I wanted a trackball on my arcade cabinet, mostly so I could play missile command but I know my mom likes centipede and I’ve always wanted to try marble madness. Trackballs are common, lots of people put them on arcade machines so it should be cheap and easy to interface with. Wrong. Or, somewhat wrong. This all depends on your level of cheap. For me I thought the big trackballs were too expensive, and the ones that connect to a computer were even more. If you think differently just remember this was a few years ago. If you still think differently pretend it was a long long time ago when my point would be valid even to you.
I came across a trackball on ebay available for purchase. It was 2.25″ across (boo), about $25 (yay!) and ps/2 (…good enough!). It had three sets of wires for left right and middle click as well as a ps/2 cable coming out of it. I have put a picture of it above. If you’ll notice there’s no convenient way to flush-mount this in a wood and acrylic control panel. My solution involves a 2×4, some brackets, and shims to bring it to the right height. As imprecise as this method is, I prefer it to a ‘trackball mounting plate’. Those are ugly. They also make highball versions that can be mounted like I want to, but they are more expensive.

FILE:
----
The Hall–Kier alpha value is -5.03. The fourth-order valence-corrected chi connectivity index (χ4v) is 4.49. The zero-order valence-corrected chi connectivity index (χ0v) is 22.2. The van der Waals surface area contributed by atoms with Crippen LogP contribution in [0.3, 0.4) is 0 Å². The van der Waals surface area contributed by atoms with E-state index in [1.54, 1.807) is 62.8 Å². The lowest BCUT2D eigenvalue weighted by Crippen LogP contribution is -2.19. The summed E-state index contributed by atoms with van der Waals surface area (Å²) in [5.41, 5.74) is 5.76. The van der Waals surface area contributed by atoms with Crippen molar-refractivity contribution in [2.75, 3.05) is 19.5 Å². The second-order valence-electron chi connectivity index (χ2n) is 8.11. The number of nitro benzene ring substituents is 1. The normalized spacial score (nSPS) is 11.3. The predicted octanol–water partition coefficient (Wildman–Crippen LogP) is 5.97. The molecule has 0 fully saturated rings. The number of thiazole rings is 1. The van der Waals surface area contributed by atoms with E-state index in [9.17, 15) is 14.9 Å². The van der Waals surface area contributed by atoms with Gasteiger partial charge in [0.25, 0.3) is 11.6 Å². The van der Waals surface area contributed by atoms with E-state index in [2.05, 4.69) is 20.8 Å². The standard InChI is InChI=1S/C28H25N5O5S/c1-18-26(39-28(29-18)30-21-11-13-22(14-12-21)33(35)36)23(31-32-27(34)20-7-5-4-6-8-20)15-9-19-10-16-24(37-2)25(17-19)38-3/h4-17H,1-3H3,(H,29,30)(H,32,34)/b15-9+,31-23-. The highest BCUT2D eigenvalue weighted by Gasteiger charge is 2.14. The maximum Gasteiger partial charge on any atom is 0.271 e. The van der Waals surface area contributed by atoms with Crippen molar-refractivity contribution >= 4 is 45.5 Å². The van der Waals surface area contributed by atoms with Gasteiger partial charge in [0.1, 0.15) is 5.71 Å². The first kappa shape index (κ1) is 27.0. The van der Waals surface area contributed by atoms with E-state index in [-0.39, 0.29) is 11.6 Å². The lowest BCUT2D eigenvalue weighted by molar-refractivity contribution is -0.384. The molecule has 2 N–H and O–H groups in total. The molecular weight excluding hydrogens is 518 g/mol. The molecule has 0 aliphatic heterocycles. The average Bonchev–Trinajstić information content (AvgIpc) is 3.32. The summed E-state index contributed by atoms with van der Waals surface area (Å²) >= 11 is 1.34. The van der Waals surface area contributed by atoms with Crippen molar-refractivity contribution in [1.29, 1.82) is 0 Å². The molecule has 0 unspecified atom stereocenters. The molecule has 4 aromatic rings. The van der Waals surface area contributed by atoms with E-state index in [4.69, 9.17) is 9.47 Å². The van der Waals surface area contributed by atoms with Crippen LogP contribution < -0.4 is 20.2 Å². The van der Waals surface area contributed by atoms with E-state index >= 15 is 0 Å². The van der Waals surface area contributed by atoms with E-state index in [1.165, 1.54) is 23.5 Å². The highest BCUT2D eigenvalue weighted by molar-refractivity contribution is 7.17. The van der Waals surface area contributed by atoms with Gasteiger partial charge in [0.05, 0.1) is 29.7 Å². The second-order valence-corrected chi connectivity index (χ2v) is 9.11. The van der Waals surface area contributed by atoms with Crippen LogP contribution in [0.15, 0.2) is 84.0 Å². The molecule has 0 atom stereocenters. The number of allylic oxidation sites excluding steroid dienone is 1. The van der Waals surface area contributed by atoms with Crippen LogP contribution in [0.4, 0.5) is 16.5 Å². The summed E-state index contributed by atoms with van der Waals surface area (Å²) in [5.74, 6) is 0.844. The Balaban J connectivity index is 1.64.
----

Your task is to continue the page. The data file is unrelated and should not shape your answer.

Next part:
Over time I came to find that the trackball didn’t work anymore. I attribute it to me plugging the non-polarized harness in backward and frying the chip on board. It turns out that all that’s needed these days to make a ps/2 mouse is one monolithic chip, some ir beam break sensors and some buttons. I reverse engineered it and found that the circuit was as simple as one of these ps/2 mice I got at black friday a long long time ago. They were $0.50 at abc warehouse so I bought 20 or some stupid number like that, I figured with a fleet of identical ones I could use them in projects… just like this!
Now, I’ve tried before to mod trackballs with a different controller but I wasn’t able to make the new IC like the old sensors so I gave up and stuck an optical mouse sensor under it (and flipped the axes). That led to some skipping because of the mechanical advantage I had over the mouse now that it was a trackball, so I actually prefer this method of modifying it.
I recognize that it’s stupid to hold out for a ps/2 trackball and then replace the controller anyway, but that’s all I had at the time and since it worked I will accept no criticism on it. I will concede the point that the original PCB is un-needed and I probably could have removed the chip and dead-bugged it, but this was a bit easier and I’m more confident in it.
There you go, no code, no real difficult parts. If you have an old ball mouse there’s a good chance you can use it as a trackball controller.